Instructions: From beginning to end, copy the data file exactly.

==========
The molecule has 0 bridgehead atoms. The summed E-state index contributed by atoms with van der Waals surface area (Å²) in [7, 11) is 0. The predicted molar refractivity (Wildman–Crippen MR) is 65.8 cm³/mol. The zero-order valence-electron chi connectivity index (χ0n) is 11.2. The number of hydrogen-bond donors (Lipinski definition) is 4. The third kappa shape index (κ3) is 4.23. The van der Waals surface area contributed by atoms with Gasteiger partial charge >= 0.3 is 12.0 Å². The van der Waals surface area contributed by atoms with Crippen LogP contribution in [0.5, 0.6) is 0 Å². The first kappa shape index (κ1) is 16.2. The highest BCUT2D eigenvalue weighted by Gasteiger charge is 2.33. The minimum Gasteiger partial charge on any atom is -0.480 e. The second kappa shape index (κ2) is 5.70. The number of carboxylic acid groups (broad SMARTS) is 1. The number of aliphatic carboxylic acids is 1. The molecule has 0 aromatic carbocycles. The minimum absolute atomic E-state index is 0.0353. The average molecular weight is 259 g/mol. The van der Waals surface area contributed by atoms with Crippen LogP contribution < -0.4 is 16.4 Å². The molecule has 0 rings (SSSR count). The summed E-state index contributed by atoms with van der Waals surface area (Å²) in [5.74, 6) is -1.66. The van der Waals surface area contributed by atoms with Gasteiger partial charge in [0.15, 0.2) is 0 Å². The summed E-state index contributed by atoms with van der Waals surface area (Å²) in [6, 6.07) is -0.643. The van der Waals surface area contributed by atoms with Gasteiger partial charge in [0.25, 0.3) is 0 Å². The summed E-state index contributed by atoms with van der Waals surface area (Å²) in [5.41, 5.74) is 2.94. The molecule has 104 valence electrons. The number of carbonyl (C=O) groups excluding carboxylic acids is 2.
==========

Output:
The molecule has 0 bridgehead atoms. The summed E-state index contributed by atoms with van der Waals surface area (Å²) in [7, 11) is 0. The predicted molar refractivity (Wildman–Crippen MR) is 65.8 cm³/mol. The zero-order valence-electron chi connectivity index (χ0n) is 11.2. The number of hydrogen-bond donors (Lipinski definition) is 4. The third kappa shape index (κ3) is 4.23. The van der Waals surface area contributed by atoms with Gasteiger partial charge >= 0.3 is 12.0 Å². The van der Waals surface area contributed by atoms with Crippen LogP contribution in [0.5, 0.6) is 0 Å². The first kappa shape index (κ1) is 16.2. The highest BCUT2D eigenvalue weighted by Gasteiger charge is 2.33. The minimum Gasteiger partial charge on any atom is -0.480 e. The second kappa shape index (κ2) is 5.70. The number of carboxylic acid groups (broad SMARTS) is 1. The number of aliphatic carboxylic acids is 1. The molecule has 0 aromatic carbocycles. The minimum absolute atomic E-state index is 0.0353. The average molecular weight is 259 g/mol. The van der Waals surface area contributed by atoms with Crippen LogP contribution < -0.4 is 16.4 Å². The molecule has 0 rings (SSSR count). The summed E-state index contributed by atoms with van der Waals surface area (Å²) in [5.74, 6) is -1.66. The van der Waals surface area contributed by atoms with Gasteiger partial charge in [0.15, 0.2) is 0 Å². The summed E-state index contributed by atoms with van der Waals surface area (Å²) in [6, 6.07) is -0.643. The van der Waals surface area contributed by atoms with Gasteiger partial charge in [0.25, 0.3) is 0 Å². The summed E-state index contributed by atoms with van der Waals surface area (Å²) in [5.41, 5.74) is 2.94. The molecule has 104 valence electrons. The number of carbonyl (C=O) groups excluding carboxylic acids is 2.